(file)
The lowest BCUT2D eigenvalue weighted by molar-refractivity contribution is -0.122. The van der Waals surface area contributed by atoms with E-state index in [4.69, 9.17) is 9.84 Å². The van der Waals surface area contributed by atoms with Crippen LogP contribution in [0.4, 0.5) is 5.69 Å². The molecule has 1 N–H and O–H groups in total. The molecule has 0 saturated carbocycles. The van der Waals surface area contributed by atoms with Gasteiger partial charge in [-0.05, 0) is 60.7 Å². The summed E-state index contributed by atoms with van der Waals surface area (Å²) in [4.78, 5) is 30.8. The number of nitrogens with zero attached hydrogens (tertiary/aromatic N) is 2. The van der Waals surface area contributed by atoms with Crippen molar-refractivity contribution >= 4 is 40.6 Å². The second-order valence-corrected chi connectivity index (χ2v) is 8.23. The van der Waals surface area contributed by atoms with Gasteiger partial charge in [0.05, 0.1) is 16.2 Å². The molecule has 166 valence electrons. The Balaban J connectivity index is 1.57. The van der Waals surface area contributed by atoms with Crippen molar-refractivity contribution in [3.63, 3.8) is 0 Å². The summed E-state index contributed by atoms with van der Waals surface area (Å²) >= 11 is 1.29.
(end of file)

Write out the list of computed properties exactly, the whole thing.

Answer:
The lowest BCUT2D eigenvalue weighted by molar-refractivity contribution is -0.122. The van der Waals surface area contributed by atoms with E-state index in [4.69, 9.17) is 9.84 Å². The van der Waals surface area contributed by atoms with Crippen LogP contribution in [0.4, 0.5) is 5.69 Å². The molecule has 1 N–H and O–H groups in total. The molecule has 0 saturated carbocycles. The van der Waals surface area contributed by atoms with Gasteiger partial charge in [-0.05, 0) is 60.7 Å². The summed E-state index contributed by atoms with van der Waals surface area (Å²) in [4.78, 5) is 30.8. The number of nitrogens with zero attached hydrogens (tertiary/aromatic N) is 2. The van der Waals surface area contributed by atoms with Crippen molar-refractivity contribution >= 4 is 40.6 Å². The second-order valence-corrected chi connectivity index (χ2v) is 8.23. The van der Waals surface area contributed by atoms with Gasteiger partial charge in [0.05, 0.1) is 16.2 Å². The molecule has 166 valence electrons. The Balaban J connectivity index is 1.57. The van der Waals surface area contributed by atoms with Crippen molar-refractivity contribution in [3.63, 3.8) is 0 Å². The summed E-state index contributed by atoms with van der Waals surface area (Å²) >= 11 is 1.29.